On-sky performance of the GMT dispersed fringe phasing sensor prototype

Derek Kopon, Brian McLeod, Antonin Bouchez, Daniel Catropa, Marcos A. Van Dam, Danielle Frostig, Jan Kansky, Ken McCracken, William Podgorski, Stuart McMuldroch, Joseph D’Arco, Laird Close, Jared R. Males, Katie Morzinski

Research output: Contribution to conferencePaperpeer-review

1 Scopus citations


The Acquisition, Guiding, and Wavefront sensing System (AGWS) serves multiple active and adaptive optics functions within the GMT. The AGWS uses four identical moveable star probes that perform target acquisition, active optics wavefront control, Shack-Hartmann ground-layer wavefront sensing, segment tip/tilt sensing, and segment phasing. With the exception of segment phasing, these tasks are performed by one of three selectable optical channels feeding an e2v CCD351 EMCCD camera. The most challenging task, segment phasing, is performed by a J-band dispersed fringe sensor (DFS). The DFS uses 1.5-meter square subapertures overlaying each of twelve ~40 cm segment boundary interfaces in a re-imaged pupil plane. A doublet prism array disperses the fringes formed by each segment boundary in the direction parallel to the segment gap. An optical relay images the fringes onto a SAPHIRA eAPD array that is being read out faster than the coherence time of the atmosphere. In-phase segments produce straight fringes while out-of-phase segments produce tilted fringes. This tilt is measured with the Fourier amplitude. To validate our design, we built a DFS using the same optical design, doublet prism array, and C-RED eAPD camera as our GMT design. We tested the prototype DFS on-sky at the Magellan Clay telescope during two observing runs in May and November 2018. The first run used an AO corrected beam from the MagAO system and the second used a seeing-limited beam from the F/11 facility secondary mirror. We present our on-sky results and data analysis. The tests included guide stars of varying magnitudes, AO-corrected and seeing-limited observations, and changing the zenith angle and dispersion orientation to understand the effect of differential atmospheric refraction on the measurements.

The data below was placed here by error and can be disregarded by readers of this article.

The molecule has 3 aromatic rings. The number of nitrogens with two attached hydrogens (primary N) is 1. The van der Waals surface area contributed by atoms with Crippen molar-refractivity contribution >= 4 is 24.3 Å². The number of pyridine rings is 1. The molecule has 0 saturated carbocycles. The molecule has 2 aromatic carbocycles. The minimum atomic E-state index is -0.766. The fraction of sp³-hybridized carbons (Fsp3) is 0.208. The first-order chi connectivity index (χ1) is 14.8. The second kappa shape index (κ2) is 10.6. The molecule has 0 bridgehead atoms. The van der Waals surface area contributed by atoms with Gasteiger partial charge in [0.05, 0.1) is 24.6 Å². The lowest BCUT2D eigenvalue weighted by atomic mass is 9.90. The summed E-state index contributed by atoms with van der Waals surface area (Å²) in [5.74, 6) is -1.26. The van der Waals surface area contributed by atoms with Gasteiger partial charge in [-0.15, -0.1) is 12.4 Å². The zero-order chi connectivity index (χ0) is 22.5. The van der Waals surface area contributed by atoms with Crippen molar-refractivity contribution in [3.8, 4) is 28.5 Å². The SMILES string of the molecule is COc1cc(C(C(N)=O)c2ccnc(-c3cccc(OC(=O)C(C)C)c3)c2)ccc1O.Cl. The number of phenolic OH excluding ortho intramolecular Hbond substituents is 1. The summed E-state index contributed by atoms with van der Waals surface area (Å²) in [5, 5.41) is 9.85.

Original languageEnglish (US)
StatePublished - 2019
Event6th International Conference on Adaptive Optics for Extremely Large Telescopes, AO4ELT 2019 - Quebec City, Canada
Duration: Jun 9 2019Jun 14 2019


Conference6th International Conference on Adaptive Optics for Extremely Large Telescopes, AO4ELT 2019
CityQuebec City


  • Active optics
  • Adaptive optics
  • Dispersed fringe sensor
  • E-APD array
  • Giant magellan telescope
  • Phasing

ASJC Scopus subject areas

  • Space and Planetary Science
  • Control and Systems Engineering
  • Mechanical Engineering
  • Electronic, Optical and Magnetic Materials
  • Astronomy and Astrophysics
  • Instrumentation


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